With support from the National Science Foundation (NSF), Foster and other researchers here study forest ecology. "We're trying to understand what shaped the land, where the landscape is going, and what's going to be the fate of the land in the Eastern United States," he explains. That research includes determining how the forest responds to carbon dioxide in the atmosphere.
"Research at the Harvard Forest integrates data collected at multiple time scales, from minutes to centuries, to understand how complex forests function," explains Saran Twombly, program director for Long Term Ecological Research, within the NSF's Directorate for Biological Sciences. "These long-term studies have been necessary to show that slow-growing forests can respond to rapid environmental change. They emphasize the age-old adage that understanding the past is essential to predicting the future."
On the day we visited, atmospheric scientist Bill Munger was climbing up one of two 100-foot towers used to collect air samples. It looks rather risky, as Munger harnesses himself to the tower just before his climb. He cautions that, "if you are really afraid of heights and don't trust your equipment, you can be kind of afraid."
Apparently, he's not. As Munger starts his climb up the tower to change some filters that keep dust from contaminating his instruments, he explains that the carbon dioxide (CO2) measurements are made four times a second, and concentrations change, depending on whether the wind gusts are moving up or down.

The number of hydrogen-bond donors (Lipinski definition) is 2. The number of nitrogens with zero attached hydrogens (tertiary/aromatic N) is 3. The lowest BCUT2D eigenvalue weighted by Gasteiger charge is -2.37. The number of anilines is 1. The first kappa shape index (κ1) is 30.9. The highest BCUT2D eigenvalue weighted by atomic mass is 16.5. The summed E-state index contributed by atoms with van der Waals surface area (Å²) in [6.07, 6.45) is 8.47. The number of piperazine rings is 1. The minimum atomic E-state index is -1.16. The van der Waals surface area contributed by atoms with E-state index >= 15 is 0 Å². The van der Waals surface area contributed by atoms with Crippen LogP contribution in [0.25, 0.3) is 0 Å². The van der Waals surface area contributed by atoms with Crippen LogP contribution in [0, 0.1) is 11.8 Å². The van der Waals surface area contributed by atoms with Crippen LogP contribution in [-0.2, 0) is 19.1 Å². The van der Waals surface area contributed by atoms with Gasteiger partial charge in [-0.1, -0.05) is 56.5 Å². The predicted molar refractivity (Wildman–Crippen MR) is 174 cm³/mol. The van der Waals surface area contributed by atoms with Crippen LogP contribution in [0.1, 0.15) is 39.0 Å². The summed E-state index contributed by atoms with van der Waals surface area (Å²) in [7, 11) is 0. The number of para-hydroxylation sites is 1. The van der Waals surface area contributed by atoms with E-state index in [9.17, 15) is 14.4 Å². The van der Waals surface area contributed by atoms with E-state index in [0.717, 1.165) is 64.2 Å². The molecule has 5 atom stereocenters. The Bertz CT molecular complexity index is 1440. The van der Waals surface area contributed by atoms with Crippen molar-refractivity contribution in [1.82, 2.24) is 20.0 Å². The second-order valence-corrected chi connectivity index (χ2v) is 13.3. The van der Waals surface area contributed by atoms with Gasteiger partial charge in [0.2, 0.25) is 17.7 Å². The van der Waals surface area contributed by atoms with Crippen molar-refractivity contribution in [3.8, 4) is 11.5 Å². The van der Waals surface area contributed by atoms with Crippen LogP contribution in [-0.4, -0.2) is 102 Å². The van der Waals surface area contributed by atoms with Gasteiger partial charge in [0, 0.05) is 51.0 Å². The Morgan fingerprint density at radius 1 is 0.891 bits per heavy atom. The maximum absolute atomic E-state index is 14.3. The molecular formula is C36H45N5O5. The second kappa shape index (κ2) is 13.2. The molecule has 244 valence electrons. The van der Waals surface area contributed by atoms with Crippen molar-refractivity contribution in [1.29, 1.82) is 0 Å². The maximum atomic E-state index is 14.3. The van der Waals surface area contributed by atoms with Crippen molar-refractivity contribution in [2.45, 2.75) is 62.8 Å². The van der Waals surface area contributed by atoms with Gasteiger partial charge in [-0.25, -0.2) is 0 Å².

"It goes past our sensors, our inlets, and we look at the difference in concentrations or temperature of the air going down and the air coming back up, and then we can add that up over a half an hour and get during that half hour how much CO2 went into the forest or how much came out of the forest," explains Munger.
"So, we get the balance between the incoming and outgoing CO2, and we measure that throughout the year and then we can add it up and say 'this forest took up two tons of carbon for every hector,' or 'it didn't take up any,' or 'it gave some back.'"
After analyzing decades of data, Munger says the Harvard Forest is drawing more and more carbon from the atmosphere every year. He says they've concluded that "every year the forest has been taking up 2 to maybe 4 metric tons of carbon."
Globally, we emit more than 30 billion metric tons of CO2 annually, and that number continues to rise. The forests are working overtime. Foster can confirm that because he says the forest is, "storing more carbon in the form of wood and in the form of material that gets stored, and built into the soils around this landscape."
Foster says forests can't solve the climate problem because globally we pump far more CO2 into the atmosphere than they can take out, but he believes forests are more critical than ever for managing CO2 levels.
Any opinions, findings, conclusions or recommendations presented in this material are only those of the presenter grantee/researcher, author, or agency employee; and do not necessarily reflect the views of the National Science Foundation.